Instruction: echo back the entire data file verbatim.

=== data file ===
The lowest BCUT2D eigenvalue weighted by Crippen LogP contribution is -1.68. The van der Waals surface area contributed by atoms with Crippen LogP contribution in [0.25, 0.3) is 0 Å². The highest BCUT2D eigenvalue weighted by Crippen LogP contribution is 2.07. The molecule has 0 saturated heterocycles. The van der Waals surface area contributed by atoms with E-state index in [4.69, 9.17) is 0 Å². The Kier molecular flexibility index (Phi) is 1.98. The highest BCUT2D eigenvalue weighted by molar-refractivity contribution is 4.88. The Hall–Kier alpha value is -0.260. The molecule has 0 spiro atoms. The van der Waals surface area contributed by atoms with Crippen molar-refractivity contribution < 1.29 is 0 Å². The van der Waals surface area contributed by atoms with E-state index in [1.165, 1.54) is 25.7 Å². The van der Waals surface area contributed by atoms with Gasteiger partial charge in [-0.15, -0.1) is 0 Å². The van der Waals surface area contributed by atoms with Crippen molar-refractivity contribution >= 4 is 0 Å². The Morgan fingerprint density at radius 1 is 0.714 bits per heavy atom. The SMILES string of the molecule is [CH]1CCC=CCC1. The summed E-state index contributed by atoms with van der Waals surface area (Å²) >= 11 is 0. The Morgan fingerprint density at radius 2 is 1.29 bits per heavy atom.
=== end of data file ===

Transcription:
The lowest BCUT2D eigenvalue weighted by Crippen LogP contribution is -1.68. The van der Waals surface area contributed by atoms with Crippen LogP contribution in [0.25, 0.3) is 0 Å². The highest BCUT2D eigenvalue weighted by Crippen LogP contribution is 2.07. The molecule has 0 saturated heterocycles. The van der Waals surface area contributed by atoms with E-state index in [4.69, 9.17) is 0 Å². The Kier molecular flexibility index (Phi) is 1.98. The highest BCUT2D eigenvalue weighted by molar-refractivity contribution is 4.88. The Hall–Kier alpha value is -0.260. The molecule has 0 spiro atoms. The van der Waals surface area contributed by atoms with Crippen molar-refractivity contribution < 1.29 is 0 Å². The van der Waals surface area contributed by atoms with E-state index in [1.165, 1.54) is 25.7 Å². The van der Waals surface area contributed by atoms with Gasteiger partial charge in [-0.15, -0.1) is 0 Å². The van der Waals surface area contributed by atoms with Crippen molar-refractivity contribution >= 4 is 0 Å². The Morgan fingerprint density at radius 1 is 0.714 bits per heavy atom. The SMILES string of the molecule is [CH]1CCC=CCC1. The summed E-state index contributed by atoms with van der Waals surface area (Å²) >= 11 is 0. The Morgan fingerprint density at radius 2 is 1.29 bits per heavy atom.